The conflict in the Virginia neighborhood does not explain why a second flag associated with the Jan. 6 riot, as well as with a Christian nationalist movement, later flew at the Alitos’ New Jersey beach house. The justice has offered no explanation for that flag, which The Times reported on last week.

Since these incidents came to light, Justice Alito has come under sharp scrutiny, with Democratic lawmakers and legal experts calling for him to recuse himself from matters related to Jan. 6. Ethics experts and former judges said that a neighborhood dispute — or a spouse’s beliefs — do not justify violating the rule that judges should avoid any appearance of political opinion or bias on issues that could come before the court.

In the coming weeks, the court will rule on two key cases that will shape how accountable the Capitol rioters and former President Donald J. Trump can be held for Jan. 6 and surrounding events. The decisions are expected to influence his chances at regaining the White House this fall.

Amid the controversy, Ms. Baden said she was surprised to find herself playing a central role in Justice Alito’s account about a war of words, political signs and a flag. “I never saw the upside-down flag, never heard about it,” she said.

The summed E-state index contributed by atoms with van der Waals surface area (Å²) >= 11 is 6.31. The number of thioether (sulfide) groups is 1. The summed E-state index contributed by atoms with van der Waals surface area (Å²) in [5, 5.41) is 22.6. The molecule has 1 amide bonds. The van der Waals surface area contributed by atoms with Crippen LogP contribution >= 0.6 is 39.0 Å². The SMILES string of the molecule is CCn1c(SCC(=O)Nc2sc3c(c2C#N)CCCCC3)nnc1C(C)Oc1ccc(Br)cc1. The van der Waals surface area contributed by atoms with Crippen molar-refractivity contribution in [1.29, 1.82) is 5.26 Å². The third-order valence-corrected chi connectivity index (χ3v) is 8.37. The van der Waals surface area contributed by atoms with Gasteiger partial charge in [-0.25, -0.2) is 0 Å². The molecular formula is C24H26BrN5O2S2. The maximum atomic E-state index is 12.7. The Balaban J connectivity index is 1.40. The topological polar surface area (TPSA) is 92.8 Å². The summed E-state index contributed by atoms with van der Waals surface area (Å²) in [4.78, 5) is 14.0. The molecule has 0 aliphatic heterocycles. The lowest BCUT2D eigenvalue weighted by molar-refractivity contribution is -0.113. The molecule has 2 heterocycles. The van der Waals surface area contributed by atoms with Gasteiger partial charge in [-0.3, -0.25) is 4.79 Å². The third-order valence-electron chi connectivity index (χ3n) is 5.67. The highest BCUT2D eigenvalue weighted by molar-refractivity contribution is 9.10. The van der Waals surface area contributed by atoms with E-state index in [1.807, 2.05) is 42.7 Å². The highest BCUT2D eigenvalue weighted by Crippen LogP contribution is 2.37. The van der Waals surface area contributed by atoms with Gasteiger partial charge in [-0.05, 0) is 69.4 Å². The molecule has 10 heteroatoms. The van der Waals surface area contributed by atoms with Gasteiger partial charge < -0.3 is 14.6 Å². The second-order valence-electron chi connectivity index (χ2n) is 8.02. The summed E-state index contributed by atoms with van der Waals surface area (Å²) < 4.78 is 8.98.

To better understand the clash, The Times interviewed Ms. Baden, her mother and her husband, as well as other neighbors, and reviewed the texts that Ms. Baden and her husband sent to friends after the episodes. Justice Alito, who did not respond to questions for this article, has in recent weeks given his own explanation of what happened.

There are some differences: For instance, the justice told Fox News that his wife hoisted the flag in response to Ms. Baden’s vulgar insult. A text message and the police call — corroborated by Fairfax County authorities — indicate, however, that the name-calling took place on Feb. 15, weeks after the inverted flag was taken down.